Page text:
The research summarized here fully supports the idea that parents using an authoritative style are more successful at helping their children reduce their negative behaviors than are parents using an authoritarian style. Paulessen-Hoogeboom et al. (2008) found that while young children will act out in negative ways at times regardless of parenting style (this is only to be expected at this developmental stage), authoritative parenting helped reduced this behavior. In other words, "that the relations between child negative emotionality and internalizing and externalizing behaviors were partially mediated by mothers' authoritative parenting style" (p. 209).

Moreover, when the authors used confirmatory factor analysis to decontaminate possible overlap in item content between measures assessing temperament and problematic behavior, the association between negative emotionality and internalizing behavior was fully mediated by authoritative parenting. (p.209)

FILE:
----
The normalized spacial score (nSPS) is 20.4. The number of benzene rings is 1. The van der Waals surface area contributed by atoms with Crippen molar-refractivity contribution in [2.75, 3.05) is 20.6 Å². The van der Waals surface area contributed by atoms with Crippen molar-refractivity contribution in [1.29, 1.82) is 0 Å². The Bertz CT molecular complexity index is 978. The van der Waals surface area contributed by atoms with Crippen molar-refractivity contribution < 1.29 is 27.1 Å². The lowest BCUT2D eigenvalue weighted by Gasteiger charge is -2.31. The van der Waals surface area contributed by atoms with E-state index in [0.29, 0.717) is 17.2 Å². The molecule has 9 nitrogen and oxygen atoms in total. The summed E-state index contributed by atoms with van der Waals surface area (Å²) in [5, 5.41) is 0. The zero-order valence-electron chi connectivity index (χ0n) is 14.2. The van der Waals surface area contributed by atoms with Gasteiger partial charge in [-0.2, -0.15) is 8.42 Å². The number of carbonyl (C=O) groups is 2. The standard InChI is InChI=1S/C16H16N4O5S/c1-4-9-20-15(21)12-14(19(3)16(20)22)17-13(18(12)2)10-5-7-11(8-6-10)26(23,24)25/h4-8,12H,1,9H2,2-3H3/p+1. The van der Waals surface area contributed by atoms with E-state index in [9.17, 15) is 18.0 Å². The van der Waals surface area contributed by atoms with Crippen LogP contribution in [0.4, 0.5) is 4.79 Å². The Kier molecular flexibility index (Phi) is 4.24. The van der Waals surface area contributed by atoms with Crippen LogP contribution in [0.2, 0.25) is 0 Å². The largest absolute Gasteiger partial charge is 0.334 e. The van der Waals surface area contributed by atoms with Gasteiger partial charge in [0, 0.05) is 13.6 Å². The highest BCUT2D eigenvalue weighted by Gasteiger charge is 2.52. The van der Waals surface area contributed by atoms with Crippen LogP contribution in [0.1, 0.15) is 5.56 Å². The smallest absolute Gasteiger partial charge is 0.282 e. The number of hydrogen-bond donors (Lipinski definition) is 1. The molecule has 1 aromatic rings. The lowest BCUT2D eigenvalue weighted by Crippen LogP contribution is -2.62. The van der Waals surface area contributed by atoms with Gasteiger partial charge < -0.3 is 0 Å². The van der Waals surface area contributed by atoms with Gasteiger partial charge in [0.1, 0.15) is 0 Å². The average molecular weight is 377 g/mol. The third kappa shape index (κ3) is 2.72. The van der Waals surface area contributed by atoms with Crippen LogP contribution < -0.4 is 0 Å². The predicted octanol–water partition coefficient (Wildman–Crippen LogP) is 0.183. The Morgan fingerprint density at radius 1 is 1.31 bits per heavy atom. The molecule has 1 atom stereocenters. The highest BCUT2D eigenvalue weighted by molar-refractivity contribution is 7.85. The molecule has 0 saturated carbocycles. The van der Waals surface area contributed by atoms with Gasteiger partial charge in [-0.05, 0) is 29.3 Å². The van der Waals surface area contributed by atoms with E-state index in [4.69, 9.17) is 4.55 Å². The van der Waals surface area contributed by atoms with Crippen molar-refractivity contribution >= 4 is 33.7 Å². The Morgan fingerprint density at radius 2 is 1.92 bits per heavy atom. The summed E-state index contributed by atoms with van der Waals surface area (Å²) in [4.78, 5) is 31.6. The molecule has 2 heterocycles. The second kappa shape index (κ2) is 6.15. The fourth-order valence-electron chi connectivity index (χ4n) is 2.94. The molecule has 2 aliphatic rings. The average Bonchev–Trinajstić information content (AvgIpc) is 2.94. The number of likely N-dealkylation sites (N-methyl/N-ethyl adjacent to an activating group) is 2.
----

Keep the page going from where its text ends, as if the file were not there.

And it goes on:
The researchers used the following definition for authoritative parenting: "Authoritative parenting is characterized by a combination of high warmth, firm but fair control, and the use of explanations and reasoning" (p. 212). They observed 98 male and 98 female children from two and a half to four years in Dutch daycare centers. They assessed the parents' style of interaction with their children and determined how effective authoritarian and authoritative parents were in terms of helping their children disconnect negative emotions from negative "externalization." They found that there was a statistically positive correlation between authoritative parenting and children's ability to disconnect negative feelings from negative actions.